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But the thing I didn't care a damn about, didn't even grasp to be happening, was the passing-away of the old life I'd know. (Coming up for air)

What is the object of the verb grasp ? Is it the thing or relativizer which ?
I think the relativizer which is understood to be between the thing and I but was omitted.
And I wonder if having either the thing or which as an object will result in a difference in meaning.

And what is the implied subject of to be happening , is it the thing or which?
Do they mean the same?
I wonder if having either the thing or which as an implied subject will result in a difference in meaning in this case.

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But the thing I didn't care a damn about ____ , didn't even grasp ____ to be happening, was the passing-away of the old life I'd known.

There are no relative pronouns present, but there are still anaphoric relations to the head noun "thing".

The '____' gap notations indicate the covert presence of the relativised elements, with the gaps functioning as complement of "about" as well as subject of the "to be happening" clause, and interpreted as "thing".

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  • Does that mean the verb grasp is used as a catenative verb in this sentence if thing is the subject of the infinitive clause?
    – Peilin
    Mar 18 '19 at 2:26
  • Sorry for bothering, does the gap also function as the object of the verb "grasp"?
    – Peilin
    Mar 20 '19 at 14:22
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Between "thing" and the verb "didn't care about" is an implied "that" or "which." Note that "that I did not even care about" is a subordinate clause identifying "thing." In that clause "I" is the the subject, and "that" (meaning "thing") is the object. (I prefer to say that it is the object of the verb "care about," but others may say it is the object of the preposition "about.")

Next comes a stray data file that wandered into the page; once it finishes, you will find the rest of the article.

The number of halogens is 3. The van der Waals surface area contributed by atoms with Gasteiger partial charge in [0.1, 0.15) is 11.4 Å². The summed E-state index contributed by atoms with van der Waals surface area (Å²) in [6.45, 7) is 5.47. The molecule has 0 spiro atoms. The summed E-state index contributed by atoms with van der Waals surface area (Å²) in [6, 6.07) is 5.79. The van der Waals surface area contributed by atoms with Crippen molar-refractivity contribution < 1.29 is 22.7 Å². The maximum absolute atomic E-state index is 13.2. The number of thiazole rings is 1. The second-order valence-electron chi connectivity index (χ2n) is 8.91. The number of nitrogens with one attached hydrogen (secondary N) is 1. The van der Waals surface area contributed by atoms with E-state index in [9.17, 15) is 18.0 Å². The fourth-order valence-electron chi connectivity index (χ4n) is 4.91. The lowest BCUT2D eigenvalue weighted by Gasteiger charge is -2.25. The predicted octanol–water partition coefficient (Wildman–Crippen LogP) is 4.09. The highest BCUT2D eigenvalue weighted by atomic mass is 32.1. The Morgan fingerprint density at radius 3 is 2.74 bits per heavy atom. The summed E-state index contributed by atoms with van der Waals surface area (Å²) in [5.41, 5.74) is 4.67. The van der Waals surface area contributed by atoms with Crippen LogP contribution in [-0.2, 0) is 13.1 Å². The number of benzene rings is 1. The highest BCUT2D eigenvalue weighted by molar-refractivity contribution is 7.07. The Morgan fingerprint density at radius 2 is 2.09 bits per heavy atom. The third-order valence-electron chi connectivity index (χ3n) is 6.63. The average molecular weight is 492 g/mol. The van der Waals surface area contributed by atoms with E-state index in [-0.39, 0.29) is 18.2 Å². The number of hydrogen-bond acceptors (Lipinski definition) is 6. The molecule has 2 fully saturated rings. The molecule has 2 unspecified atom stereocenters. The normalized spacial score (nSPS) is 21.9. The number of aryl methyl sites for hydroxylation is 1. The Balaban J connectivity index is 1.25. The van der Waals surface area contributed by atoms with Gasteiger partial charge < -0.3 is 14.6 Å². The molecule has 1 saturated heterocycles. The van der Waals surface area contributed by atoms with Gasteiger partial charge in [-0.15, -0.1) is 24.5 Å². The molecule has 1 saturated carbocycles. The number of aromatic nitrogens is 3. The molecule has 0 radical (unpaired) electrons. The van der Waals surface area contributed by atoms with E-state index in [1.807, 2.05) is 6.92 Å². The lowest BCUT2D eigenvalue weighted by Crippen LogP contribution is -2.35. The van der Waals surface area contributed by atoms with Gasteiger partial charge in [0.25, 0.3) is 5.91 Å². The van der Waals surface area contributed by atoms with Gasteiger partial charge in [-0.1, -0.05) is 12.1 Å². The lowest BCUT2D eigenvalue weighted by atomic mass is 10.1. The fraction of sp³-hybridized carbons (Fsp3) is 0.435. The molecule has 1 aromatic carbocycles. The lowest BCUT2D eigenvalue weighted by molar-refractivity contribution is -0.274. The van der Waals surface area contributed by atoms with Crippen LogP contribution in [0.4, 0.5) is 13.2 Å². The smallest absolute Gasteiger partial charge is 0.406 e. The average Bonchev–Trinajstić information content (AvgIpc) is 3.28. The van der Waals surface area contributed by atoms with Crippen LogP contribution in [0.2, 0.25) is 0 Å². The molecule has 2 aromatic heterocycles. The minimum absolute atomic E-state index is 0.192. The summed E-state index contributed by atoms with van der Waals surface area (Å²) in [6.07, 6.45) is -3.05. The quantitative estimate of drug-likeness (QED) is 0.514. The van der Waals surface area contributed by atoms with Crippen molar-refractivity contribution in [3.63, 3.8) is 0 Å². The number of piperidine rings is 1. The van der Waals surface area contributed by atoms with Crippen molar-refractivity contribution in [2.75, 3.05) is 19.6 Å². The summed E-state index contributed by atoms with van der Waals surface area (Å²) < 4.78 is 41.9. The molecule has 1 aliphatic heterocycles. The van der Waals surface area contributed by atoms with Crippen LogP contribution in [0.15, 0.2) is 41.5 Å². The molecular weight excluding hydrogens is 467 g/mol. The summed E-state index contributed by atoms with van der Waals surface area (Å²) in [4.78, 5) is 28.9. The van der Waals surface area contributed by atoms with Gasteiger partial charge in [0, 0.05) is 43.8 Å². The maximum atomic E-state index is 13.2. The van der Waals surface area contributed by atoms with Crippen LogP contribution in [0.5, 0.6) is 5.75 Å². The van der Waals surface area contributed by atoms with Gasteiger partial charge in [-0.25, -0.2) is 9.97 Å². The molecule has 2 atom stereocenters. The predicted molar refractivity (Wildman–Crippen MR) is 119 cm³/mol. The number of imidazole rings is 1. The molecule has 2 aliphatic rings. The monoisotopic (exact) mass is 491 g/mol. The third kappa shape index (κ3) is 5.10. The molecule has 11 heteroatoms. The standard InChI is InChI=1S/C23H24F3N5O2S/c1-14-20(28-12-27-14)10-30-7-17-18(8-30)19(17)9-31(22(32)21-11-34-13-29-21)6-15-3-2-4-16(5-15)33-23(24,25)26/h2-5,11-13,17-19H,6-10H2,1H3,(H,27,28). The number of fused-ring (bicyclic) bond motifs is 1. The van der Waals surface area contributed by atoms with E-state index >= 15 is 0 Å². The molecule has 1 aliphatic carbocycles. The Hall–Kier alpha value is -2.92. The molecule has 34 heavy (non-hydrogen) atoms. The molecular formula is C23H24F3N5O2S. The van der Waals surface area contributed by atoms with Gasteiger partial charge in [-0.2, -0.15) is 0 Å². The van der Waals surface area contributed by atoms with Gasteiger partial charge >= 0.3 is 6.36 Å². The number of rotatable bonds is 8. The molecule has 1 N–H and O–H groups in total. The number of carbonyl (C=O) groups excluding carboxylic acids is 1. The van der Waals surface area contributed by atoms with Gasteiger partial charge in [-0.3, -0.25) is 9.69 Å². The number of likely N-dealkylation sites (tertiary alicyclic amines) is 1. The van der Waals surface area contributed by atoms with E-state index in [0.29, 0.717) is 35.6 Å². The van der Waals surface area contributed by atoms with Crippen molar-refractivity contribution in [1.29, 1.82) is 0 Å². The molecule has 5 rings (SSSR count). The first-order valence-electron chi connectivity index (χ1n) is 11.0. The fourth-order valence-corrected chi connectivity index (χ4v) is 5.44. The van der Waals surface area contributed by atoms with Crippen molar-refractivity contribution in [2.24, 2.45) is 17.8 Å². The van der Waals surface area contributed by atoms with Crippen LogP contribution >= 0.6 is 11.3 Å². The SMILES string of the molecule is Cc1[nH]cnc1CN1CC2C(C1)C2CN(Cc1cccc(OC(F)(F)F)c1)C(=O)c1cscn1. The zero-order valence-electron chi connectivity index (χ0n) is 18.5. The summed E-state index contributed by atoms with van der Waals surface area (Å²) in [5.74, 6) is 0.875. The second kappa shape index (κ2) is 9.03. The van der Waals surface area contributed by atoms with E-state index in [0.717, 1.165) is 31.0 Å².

The same relative pronoun and the same subject are implied with respect to "grasp."

So

The thing I didn't care, didn't even grasp ...

means

The thing that I didn't care about and that I did not even grasp ...

That, however, does not help explain "to be happening."

When it is awkward to use a clause without a lot of verbiage, we can sometimes abbreviate it with the infinitive "to be" plus a participle.

But the thing I didn't care a damn about, didn't even grasp to be happening, was ...

means

But the thing that I didn't care a damn about and that I did not even grasp to be a thing that was happening was ...

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  • Thanks, but why can't the meaning be "that I did not even grasp the thing that was happening was..."
    – Peilin
    Mar 20 '19 at 13:59
  • Start with meaning. Can the "thing" in question be grasped? No. It is an event, a process. Is the "thing" the only thing that was happening? No. In any event, the obvious object is "to be happening" because thing does not even appear in the clause. It is very breathless prose and not what I call decent writing style. But people do talk that way, all the time. Mar 20 '19 at 18:28

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